Principles of Islamic Jurisprudence by MH kamali

The author then quotes al shawkani at some length to

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Unformatted text preview: .] Although the leading Imams of jurisprudence are in agreement on the point that the fatwa of a Companion is authoritative, none has categorically stated that it is a binding proof. Nonetheless, the four leading Imams consider the fatwa of a Companion to be a persuasive source of guidance in that it carries a measure of authority which merits careful consideration, and commands priority over the ijtihad of other mujtahidun. Principles of Islamic Jurisprudence ~ Kamali 216 Chapter Twelve: Istihsan, or Equity in Islamic Law The title I have chosen for this chapter draws an obvious parallel between equity and istihsan which should be explained, for although they bear a close similarity to one another, the two are not identical. 'Equity' is a Western legal concept which is grounded in the idea of fairness and conscience, and derives legitimacy from a belief in natural rights or justice beyond positive law. [1. Osborn's Concise Law Dictionary, at p. 124, defines equity as follows: 'Primarily fairness or natural justice. A fresh body of rules by the side of the original law, founded on distinct principles, and claiming to supersede the law in virtue of a superior sanctity inherent in those principles. Equity is the body of rules formulated and administered by the Court of Chancery to supplement the rules and procedure of the Common Law.'] Istihsan in Islamic law, and equity in Western law, are both inspired by the principle of fairness and conscience, and both authorise departure from a rule of positive law when its enforcement leads to unfair results. The main difference between them is, however, to be sought in the overall reliance of equity on the concept of natural law, and of istihsan on the underlying values and principles of the Shari'ah. But this difference need not be over-emphasised if one bears in mind the convergence of values between the Shari`ah and natural law. Notwithstanding their different approaches to the question of right and wrong, for example, the values upheld by natural law and the divine law of Islam are substantially concurrent. Briefly, both assume that right and wrong are not a matter of relative convenience for the individual, but derive from an eternally valid standard which is ultimately independent of human cognizance and adherence. But natural law differs with the divine law in its assumption that right and wrong are inherent in nature. [2. See for a discussion Kerr's Islamic Reform,p.57.] From an Islamic perspective, right and wrong are determined, not by reference to the 'nature of things', but because God has determined them as such. The Shari'ah is an embodiment of the will of God, the Lord of the universe and the supreme arbiter of values. If equity is defined as a law of nature superior to all other legal rules, written or otherwise, then this is obviously not what is meant by istihsan. For istihsan does not recognise the superiority of any other law over the divine revelation, and the solutions which it offers are for the most part based on principles which are uph...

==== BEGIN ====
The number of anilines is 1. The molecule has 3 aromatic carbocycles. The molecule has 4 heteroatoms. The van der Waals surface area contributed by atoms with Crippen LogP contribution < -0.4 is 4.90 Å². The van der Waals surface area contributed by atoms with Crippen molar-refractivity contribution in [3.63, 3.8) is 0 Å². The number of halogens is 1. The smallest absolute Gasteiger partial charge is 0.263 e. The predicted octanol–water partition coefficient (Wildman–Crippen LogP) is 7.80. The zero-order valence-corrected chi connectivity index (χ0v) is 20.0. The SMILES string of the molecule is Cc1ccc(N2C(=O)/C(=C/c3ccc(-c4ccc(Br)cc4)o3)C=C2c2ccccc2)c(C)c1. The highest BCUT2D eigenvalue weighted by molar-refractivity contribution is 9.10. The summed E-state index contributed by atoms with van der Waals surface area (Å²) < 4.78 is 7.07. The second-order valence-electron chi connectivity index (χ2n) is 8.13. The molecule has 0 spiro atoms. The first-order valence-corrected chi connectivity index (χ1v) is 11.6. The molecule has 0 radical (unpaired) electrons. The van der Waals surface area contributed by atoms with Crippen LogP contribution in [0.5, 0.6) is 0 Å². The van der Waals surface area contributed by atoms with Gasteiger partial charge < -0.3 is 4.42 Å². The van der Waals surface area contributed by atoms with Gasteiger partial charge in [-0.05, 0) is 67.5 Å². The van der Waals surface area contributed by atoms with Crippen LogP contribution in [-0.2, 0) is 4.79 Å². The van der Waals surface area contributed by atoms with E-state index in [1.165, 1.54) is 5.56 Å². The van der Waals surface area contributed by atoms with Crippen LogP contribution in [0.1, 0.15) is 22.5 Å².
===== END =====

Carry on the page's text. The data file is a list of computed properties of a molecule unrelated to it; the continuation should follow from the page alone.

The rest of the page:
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This note was uploaded on 04/13/2013 for the course ISLAM 101 taught by Professor Islam during the Spring '13 term at Harvey Mudd College.

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